Over the last day or two, several Mac users appear to have been locked out of their machines after hackers signed into their iCloud accounts and initiated a remote lock using Find My iPhone. With access to an iCloud user's username and password, Find My iPhone on iCloud.com can be used to "lock" a Mac with a passcode even with two-factor authentication turned on, and that's what's going on here. Apple allows users to access Find My iPhone without requiring two-factor authentication in case a person's only trusted device has gone missing. 2-factor authentication not required to access Find My iPhone and a user's list of devices. Affected users who have had their iCloud accounts hacked are receiving messages demanding money for the passcode to unlock a locked Mac device. Y'all my MacBook been locked and hacked. Someone help me @apple @AppleSupport pic.twitter.com/BE110TMgSv— Jovan (@bunandsomesauce) September 16, 2017 The usernames and passwords of the iCloud accounts affected by this "hack" were likely found through various site data breaches and have not been acquired through a breach of Apple's servers. Impacted users likely used the same email addresses, account names, and passwords for multiple accounts, allowing people with malicious intent to figure out their iCloud details. It's easy to lock a Mac with a passcode in Find My iPhone if you have someone's Apple ID and password. To prevent an issue like this, Apple users should change their Apple ID passwords, enable two-factor authentication, and never use the same password twice. Products like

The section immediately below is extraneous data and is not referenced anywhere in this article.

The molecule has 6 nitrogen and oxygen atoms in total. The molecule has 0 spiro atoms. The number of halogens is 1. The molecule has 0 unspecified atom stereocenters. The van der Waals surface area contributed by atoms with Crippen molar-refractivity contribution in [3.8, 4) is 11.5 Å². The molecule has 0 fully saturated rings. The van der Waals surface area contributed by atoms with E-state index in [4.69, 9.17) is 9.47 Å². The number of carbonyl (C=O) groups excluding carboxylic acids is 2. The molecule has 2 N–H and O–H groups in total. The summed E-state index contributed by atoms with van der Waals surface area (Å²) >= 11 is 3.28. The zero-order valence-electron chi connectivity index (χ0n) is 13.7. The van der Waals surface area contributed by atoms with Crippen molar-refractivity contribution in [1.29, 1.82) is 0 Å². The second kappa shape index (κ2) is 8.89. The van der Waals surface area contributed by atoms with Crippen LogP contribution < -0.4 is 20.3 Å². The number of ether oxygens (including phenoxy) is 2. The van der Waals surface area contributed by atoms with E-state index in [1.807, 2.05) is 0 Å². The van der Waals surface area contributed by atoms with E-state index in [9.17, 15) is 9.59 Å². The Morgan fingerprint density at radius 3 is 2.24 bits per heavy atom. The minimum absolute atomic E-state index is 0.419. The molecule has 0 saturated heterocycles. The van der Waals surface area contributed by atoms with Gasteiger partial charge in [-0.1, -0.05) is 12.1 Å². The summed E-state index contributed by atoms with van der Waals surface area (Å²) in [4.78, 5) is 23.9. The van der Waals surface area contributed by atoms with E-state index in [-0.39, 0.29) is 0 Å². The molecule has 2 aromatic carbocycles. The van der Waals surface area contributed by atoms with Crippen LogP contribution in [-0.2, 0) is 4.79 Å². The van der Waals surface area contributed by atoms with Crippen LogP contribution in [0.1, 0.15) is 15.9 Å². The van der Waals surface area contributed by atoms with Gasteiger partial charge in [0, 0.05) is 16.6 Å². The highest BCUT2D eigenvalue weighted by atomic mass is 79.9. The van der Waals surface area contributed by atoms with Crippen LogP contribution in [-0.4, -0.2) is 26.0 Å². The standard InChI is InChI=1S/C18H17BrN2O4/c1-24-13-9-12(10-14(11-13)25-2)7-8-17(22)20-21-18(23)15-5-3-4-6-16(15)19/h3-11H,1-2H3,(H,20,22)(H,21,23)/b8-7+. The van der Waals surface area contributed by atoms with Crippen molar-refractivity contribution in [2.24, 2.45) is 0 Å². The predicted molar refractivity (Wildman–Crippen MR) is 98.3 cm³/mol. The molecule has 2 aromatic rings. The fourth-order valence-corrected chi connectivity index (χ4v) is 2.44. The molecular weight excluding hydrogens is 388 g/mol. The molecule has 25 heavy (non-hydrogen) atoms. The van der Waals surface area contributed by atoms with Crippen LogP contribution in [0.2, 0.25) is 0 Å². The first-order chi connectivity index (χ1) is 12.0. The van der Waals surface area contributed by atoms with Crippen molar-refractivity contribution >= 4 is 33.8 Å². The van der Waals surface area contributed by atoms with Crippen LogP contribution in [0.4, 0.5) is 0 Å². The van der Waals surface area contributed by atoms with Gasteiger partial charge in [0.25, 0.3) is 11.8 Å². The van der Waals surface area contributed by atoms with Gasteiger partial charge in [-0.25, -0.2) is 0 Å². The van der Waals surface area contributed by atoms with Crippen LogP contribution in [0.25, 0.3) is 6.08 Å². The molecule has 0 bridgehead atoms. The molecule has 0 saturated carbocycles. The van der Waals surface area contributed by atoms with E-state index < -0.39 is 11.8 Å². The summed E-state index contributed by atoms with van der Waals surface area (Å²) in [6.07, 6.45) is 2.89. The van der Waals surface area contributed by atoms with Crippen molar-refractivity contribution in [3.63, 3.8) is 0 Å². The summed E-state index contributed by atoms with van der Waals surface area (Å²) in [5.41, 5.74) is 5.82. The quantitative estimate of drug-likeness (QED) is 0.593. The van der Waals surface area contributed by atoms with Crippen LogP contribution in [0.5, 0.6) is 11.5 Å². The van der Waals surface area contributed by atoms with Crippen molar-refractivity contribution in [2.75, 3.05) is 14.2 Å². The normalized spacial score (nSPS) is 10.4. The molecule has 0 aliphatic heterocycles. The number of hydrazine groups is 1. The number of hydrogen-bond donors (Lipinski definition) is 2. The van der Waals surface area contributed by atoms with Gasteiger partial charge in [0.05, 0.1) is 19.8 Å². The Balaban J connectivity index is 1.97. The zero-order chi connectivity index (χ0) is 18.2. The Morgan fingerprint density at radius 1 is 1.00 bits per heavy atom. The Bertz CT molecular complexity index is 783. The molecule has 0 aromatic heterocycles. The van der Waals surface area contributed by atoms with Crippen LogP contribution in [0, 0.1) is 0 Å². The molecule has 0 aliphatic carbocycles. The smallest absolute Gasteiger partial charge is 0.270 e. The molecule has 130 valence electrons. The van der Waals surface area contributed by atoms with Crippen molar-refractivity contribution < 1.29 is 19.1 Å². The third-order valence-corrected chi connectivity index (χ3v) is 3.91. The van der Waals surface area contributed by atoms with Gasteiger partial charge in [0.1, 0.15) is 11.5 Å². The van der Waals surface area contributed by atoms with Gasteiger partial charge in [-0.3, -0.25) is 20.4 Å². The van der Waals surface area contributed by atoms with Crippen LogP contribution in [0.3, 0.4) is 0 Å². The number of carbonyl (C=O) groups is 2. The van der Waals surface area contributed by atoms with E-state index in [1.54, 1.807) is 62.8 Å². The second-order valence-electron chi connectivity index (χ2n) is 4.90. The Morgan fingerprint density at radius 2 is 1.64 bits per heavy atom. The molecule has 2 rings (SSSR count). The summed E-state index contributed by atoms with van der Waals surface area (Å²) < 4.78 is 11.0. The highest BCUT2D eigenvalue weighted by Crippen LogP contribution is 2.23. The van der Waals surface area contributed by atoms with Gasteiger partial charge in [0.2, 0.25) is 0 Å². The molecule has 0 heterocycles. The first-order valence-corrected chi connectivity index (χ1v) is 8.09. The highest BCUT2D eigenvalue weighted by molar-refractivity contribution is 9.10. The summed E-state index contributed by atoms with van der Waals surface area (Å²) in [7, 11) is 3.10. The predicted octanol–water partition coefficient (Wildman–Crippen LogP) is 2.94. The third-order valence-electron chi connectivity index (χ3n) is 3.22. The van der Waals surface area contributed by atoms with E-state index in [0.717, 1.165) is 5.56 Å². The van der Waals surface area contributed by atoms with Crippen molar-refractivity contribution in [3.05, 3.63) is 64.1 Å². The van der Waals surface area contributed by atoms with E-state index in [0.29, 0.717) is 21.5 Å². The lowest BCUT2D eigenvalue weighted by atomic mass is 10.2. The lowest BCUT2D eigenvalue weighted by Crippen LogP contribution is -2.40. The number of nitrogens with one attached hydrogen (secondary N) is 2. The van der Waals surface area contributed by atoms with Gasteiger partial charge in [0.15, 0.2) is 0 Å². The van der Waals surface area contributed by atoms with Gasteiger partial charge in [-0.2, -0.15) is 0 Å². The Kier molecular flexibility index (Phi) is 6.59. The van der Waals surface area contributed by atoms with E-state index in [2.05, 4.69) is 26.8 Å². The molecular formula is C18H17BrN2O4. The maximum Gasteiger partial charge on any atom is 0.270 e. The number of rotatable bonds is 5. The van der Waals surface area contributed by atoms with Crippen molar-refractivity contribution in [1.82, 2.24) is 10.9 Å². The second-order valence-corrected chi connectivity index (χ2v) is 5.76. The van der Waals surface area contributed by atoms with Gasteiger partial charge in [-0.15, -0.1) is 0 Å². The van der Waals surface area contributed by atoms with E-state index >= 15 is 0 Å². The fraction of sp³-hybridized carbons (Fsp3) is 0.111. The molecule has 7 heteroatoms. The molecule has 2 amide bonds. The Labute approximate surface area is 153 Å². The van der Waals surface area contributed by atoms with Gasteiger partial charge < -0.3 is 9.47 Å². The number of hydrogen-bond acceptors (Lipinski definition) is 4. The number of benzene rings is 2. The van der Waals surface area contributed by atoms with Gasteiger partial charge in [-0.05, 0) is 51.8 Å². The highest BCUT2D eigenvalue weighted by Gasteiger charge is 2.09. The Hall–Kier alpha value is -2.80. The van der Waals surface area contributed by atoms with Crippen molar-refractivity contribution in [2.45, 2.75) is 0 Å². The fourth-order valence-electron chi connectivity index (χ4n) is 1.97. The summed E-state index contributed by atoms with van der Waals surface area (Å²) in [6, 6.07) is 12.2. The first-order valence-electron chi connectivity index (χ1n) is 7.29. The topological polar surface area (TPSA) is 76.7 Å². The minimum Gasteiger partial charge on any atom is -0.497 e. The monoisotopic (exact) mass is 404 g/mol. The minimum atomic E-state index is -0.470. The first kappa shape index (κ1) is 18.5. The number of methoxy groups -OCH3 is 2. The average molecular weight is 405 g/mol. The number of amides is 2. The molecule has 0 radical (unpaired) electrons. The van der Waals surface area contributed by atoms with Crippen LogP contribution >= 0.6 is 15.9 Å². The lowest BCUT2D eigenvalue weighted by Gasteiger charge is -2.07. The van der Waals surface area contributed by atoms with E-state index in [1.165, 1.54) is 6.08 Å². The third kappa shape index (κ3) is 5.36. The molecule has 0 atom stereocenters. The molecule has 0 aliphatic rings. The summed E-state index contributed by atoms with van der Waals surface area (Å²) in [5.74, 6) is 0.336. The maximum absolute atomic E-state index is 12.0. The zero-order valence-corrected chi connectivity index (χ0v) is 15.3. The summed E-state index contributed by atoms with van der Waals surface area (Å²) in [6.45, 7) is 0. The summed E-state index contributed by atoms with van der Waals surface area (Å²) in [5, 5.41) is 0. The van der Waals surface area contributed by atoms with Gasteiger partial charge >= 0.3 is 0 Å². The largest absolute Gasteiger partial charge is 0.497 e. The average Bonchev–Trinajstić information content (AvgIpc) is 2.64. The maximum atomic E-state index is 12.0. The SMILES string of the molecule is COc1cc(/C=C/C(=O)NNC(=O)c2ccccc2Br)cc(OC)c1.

Developer Hacks Apple Watch to Run Game Boy Emulator